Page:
One day soon the Caribbean island of Barbados will have part of its electricity needs supplied by a waste-to-energy plant.
Cahill Energy, based in Guernsey, announced the signing of an agreement with the government of Barbados on March 15 to build and operate a waste-to-energy plant. The company plans to invest up to $240 million in the plant which will be built in Vaucluse, St. Thomas. The plant is predicted to create up to 350 jobs, plus stimulate economic growth on the island and save the government of Barbados several hundred million dollars during the 30-year contract, according to estimates from Cahill Energy.
The waste-to-energy plant will use plasma gasification to transform up to 650 tons of solid waste a day into renewable energy. It will save all of that waste from ending up in a landfill and provide a domestic power source for Barbados which will reduce the country’s reliance on imported fossil fuel. It is expected to provide up to 25 percent of Barbados' total energy needs and reduce energy cost. Westinghouse Plasma Corp., owned by AlterNRG, will supply the plasma gasification technology.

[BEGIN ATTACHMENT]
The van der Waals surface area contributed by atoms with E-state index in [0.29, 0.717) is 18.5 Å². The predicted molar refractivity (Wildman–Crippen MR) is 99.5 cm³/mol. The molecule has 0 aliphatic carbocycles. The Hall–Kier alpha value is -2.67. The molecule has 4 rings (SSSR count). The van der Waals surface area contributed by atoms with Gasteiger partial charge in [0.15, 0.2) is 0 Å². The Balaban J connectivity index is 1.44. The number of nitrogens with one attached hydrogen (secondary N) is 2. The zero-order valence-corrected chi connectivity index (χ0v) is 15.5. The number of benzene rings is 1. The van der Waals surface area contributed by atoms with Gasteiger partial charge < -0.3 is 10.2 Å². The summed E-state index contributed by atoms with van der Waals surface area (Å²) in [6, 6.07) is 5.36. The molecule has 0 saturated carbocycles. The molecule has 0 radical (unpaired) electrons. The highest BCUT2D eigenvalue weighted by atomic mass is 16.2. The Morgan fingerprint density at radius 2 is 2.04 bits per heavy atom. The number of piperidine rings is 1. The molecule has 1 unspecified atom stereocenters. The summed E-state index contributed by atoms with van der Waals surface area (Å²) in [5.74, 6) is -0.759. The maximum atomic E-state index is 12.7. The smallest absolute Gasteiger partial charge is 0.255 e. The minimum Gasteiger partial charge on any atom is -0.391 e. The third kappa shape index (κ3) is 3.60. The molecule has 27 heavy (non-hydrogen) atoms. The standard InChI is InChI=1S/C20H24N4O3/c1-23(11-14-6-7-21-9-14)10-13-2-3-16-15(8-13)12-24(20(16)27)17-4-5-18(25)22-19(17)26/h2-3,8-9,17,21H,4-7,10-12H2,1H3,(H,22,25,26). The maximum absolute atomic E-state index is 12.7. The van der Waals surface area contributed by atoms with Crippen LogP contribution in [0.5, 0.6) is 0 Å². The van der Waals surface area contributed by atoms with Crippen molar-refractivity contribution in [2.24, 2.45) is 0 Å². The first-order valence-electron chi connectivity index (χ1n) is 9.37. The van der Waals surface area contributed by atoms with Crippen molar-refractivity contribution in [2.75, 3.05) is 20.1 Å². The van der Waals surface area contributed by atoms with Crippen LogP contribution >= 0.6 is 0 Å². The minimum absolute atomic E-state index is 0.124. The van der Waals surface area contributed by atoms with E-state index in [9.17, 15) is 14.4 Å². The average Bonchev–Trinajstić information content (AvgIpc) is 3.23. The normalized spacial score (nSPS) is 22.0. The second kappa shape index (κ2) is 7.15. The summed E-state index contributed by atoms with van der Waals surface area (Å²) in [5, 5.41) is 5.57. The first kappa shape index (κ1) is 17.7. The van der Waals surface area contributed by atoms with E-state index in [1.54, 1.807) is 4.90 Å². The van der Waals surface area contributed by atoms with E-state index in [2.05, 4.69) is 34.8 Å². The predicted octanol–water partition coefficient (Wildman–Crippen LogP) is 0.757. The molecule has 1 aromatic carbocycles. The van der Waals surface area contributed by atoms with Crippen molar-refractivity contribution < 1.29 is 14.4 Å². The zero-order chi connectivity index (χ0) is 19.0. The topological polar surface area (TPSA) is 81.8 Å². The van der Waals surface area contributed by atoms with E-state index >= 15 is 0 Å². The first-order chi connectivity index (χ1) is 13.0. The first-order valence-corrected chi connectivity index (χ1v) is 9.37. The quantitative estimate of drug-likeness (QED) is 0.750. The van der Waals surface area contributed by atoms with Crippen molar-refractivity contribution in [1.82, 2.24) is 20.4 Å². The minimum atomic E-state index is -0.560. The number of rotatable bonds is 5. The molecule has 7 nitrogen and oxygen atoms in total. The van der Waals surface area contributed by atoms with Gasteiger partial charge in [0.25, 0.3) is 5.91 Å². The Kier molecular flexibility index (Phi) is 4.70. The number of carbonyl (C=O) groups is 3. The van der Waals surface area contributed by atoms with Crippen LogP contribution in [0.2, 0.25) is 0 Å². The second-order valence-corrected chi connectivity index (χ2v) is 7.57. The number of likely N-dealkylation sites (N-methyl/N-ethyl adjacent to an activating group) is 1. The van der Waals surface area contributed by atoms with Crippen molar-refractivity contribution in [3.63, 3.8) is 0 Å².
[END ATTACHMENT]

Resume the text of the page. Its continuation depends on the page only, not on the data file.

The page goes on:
In 2011, Cahill Energy started “exploring waste-to-energy,” according to CEO Clare Cowan, and the company’s “attention was directed towards the Caribbean.” Cowan adds that Cahill Energy is “confident that this investment represents a phenomenal business opportunity for our investors and offers even greater benefits to the people of Barbados.”
“This investment by Cahill Energy represents a ‘game changer’ for Barbados and truly belies any doubt that Barbados is still a preferred destination for solid, and impactful foreign direct investment,” said Hon. Christopher P. Sinckler, M.P., Minister of Finance and Economic Affairs of Barbados.
One of those waste-to-energy plants operating in the U.S. is the Alexandria/Arlington Resource Recovery Facility in Virginia. The plant began operating in 1988 and serves about 300,000 residents in the county of Arlington and the city of Alexandria, which jointly own the plant. The plant’s three, 325 ton-per-day furnaces process 975 tons of solid waste and generate up to 23 MW of renewable energy that is sold to Dominion Virginia Power Co.
Image credit: Colt Group
Gina-Marie is a freelance writer and journalist armed with a degree in journalism, and a passion for social justice, including the environment and sustainability. She writes for various websites, and has made the 75+ Environmentalists to Follow list by Mashable.com.